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  • Surveys and statistical programs – Documentation: 21-601-M2002061
    Description:

    This paper compares six definitions of the word 'rural' from databases at Statistics Canada. Each definition emphasizes different criteria (population size, density, context) and has different associated thresholds. The size of the territorial units (building blocks) from which each definition is constructed also varies.

    Release date: 2002-12-23

  • Articles and reports: 11-008-X20020036393
    Geography: Canada
    Description:

    This article looks at how people feel about their neighbourhood.

    Release date: 2002-12-17

  • Articles and reports: 11-008-X20020036394
    Geography: Canada
    Description:

    This article explores the demographic, social and economic characteristics of the underweight population.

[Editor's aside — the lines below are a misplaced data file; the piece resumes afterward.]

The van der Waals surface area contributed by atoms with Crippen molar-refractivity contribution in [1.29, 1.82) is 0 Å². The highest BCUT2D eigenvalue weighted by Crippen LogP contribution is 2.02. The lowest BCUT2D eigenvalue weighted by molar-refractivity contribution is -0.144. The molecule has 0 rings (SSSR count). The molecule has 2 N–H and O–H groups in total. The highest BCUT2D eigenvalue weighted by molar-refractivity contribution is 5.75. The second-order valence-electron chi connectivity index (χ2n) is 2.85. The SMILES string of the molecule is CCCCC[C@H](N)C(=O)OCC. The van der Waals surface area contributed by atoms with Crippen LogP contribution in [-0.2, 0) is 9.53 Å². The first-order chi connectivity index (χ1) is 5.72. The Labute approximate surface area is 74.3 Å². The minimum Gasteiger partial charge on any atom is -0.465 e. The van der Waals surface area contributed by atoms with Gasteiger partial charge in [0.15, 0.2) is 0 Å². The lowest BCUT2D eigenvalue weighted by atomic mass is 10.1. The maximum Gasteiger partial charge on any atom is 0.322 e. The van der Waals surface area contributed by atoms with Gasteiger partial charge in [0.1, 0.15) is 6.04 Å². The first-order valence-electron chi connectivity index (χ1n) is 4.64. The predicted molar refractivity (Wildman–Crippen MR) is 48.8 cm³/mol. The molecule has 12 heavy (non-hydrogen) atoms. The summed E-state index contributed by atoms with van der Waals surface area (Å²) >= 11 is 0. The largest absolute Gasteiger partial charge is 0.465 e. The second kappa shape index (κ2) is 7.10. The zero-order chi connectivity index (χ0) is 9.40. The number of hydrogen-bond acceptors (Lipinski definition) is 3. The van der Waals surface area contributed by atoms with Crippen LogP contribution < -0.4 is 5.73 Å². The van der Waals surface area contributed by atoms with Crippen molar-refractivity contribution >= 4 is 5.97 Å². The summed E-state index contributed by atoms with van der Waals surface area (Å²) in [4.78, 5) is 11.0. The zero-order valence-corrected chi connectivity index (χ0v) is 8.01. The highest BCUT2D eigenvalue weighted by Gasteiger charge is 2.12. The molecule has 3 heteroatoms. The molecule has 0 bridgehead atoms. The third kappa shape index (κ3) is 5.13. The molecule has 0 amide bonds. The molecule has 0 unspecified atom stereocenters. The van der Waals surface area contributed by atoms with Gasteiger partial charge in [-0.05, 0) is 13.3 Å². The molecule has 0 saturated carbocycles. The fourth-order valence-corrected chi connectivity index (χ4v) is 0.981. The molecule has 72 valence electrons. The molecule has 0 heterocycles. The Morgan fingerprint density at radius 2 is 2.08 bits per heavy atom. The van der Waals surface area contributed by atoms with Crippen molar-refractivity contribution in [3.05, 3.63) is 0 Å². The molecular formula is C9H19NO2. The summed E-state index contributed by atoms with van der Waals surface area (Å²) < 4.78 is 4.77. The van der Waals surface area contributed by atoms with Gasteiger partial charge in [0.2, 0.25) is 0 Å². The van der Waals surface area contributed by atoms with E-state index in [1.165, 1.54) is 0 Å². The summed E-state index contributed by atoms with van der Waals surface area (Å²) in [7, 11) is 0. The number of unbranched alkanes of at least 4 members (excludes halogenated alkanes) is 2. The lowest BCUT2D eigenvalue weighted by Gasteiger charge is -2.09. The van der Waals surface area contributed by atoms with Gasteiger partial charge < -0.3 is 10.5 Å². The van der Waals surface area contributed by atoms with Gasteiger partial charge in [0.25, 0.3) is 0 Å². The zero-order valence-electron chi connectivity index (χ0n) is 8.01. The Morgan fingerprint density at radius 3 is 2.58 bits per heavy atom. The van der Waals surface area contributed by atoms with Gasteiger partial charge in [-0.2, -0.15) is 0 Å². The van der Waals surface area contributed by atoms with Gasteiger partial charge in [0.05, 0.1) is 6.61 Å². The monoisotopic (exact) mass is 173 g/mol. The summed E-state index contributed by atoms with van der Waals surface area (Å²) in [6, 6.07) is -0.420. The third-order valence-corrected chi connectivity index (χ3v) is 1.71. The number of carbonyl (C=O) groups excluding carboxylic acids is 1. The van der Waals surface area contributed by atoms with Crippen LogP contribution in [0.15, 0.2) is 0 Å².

Release date: 2002-12-17

  • Articles and reports: 11-008-X20020036395
    Geography: Canada
    Description:

    This article examines the extent to which Canadian families are financially vulnerable to adverse events, such as a sudden loss of income or unexpected bills.

    Release date: 2002-12-17

  • Articles and reports: 11-008-X20020036396
    Geography: Canada
    Description:

    This article focusses on the change in unmet health care needs reported by Canadians from 1998 to 2001, using data from the Canadian Community Health Survey and the National Population Health Survey.

    Release date: 2002-12-17

  • Articles and reports: 11-008-X20020036397
    Geography: Canada
    Description:

    This article addresses overqualification, which concerns both workers and employers because people who hold jobs that make few demands on their skills have lower earnings and lower levels of productivity.

    Release date: 2002-12-17

  • Articles and reports: 21-006-X2002002
    Geography: Canada
    Description: